#7 A steakhouse next door is better
You Lose to Competition

People shop by comparison. Here’s how to make sure this comparison is in your favor.

But before you draw any conclusions, make sure you aren’t comparing cows and tractors. You should only compare your website to the websites that:

  • are in the same niche
  • have similar target audience and business model
  • offer products / services that solve similar problems than whatever you sell.

Make sure your website is prototypical

Your website won’t be the first ever website your prospects see in their lives. Moreover, it won’t be the first website they see in your niche.

So, when they think, for example, “copywriter”, they already have a mental image of what a copywriter’s website should look like.

This is called “prototypicality” – a mental image your brain creates to categorize stuff. If something is prototypical (i.e. matches the mental image people have for this category), it’s easier to understand and use.

Which means, if your website has the similar look and structure as other websites in your niche, your visitors will have less trouble using it. Plus, prototypical feels familiar, and familiarity evokes trust.

For example, this is a prototypical copywriter’s website:

An example of a prototypical copywriter website
An example of a prototypical copywriter website (source)

It checks all the boxes: The name of the copywriter, her photo, her specialization, relevant navigation labels, etc. If someone has been looking through many copywriter websites, they’ll easily find their way around this one and will use their brain power to attentively read the copy.

And this is a non-prototypical copywriter’s website (in fact, it’s a non-prototypical website in general):

An example of a non-prototypical copywriter's website
This is a non-prototypical website (source)

In this case, the website was so unusual that it generated a lot of publicity. Whether it also generated leads remains unknown.

One thing for sure: Having a non-prototypical website is risky, and unless you know the rules you’re breaking, you’re better off with a website that’s prototypical for your niche.

To make sure your website is prototypical for your niche, check out your competitors’ websites and note:

  • How many colors / what color palettes they use
  • How many / what pages are in the navigation
  • How’s the homepage structured
  • Do they use real photos, etc.

It’s possible, your visitors expect things from your website it’s not providing. Or, if it looks too different, they don’t feel like they can trust you.

Communicate your unique selling point clearly

What is your unique value proposition? Why should someone hire you and not your competitor?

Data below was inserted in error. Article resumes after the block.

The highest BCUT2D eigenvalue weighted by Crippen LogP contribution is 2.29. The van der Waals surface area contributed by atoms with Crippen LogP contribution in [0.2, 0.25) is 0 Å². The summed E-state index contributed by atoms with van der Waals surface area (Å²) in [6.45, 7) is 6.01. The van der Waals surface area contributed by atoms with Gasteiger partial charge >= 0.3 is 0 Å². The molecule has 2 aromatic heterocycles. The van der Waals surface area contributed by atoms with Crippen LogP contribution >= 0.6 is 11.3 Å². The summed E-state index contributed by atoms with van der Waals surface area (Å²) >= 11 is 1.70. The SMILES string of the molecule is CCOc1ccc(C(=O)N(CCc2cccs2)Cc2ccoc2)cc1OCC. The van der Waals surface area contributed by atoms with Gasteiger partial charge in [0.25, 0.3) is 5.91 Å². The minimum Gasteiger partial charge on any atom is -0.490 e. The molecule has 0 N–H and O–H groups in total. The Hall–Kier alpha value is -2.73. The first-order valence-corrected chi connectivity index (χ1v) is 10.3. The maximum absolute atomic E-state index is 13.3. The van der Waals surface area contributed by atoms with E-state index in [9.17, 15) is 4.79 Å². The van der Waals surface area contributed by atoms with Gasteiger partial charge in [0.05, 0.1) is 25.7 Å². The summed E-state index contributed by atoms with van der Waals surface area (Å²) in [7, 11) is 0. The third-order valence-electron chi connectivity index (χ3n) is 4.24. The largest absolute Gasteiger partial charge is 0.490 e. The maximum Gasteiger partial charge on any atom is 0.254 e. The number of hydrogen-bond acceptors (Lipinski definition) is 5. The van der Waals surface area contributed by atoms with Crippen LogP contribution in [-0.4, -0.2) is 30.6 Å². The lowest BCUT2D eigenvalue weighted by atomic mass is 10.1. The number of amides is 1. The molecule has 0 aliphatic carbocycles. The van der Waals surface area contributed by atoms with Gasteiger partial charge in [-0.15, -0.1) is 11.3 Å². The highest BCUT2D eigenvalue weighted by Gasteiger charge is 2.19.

It’s not always easy to find your USP, especially if what you’re selling is not unique. Luckily for you, people will compare you with your competitors, and your unique selling point could be a comparative one – something your competitors don’t have or don’t do, or something you do better.

ConversionXL suggest looking for your USP among the answers to the following questions:

  • Is your website easier to use?
  • Can your product be better tailored to the market?
  • Do you have a kick ass customer service team?
  • Is your return policy or customer guarantee superior?
  • Are your prices lower?
  • Do you have faster shipping options?
  • Is your atmosphere better?

Anticipate and address objections and reservations

Your prospects need enough information to make an informed decision. If your competitors provide more relevant details on their offers, you lose.

Oh, you have a detailed FAQs page? Burn it with fire!

Why? Because if your prospects have a question while reading your sales page or a product page, they:

  • may not get the idea to check on the FAQs
  • may not bother looking for their question among a long list of FAQs
  • may not find their answer.

Like client testimonials, the answers to your prospects’ questions are most powerful in context – on the page and on the spot where your prospects need them.

So, instead of stuffing all possible questions into one FAQs page, add this information to the pages where it’s relevant.

And some FAQs may even deserve a whole separate page, for example the ones that describe the process you use in your work (page “How it works”) or questions about your fees (page “Fees”).


Final words of wisdom

There you have it. 7 possible reasons why your website isn’t converting.

I hope you were able to identify the problems with your website so that now you can stop pulling your hair out wondering why this damn thing doesn’t bring you any money, roll up your sleeves and get to work.

And if you need help any, you can always ask me to review your website.

How to win more clients through your website: Insider tips in your inbox every Thursday.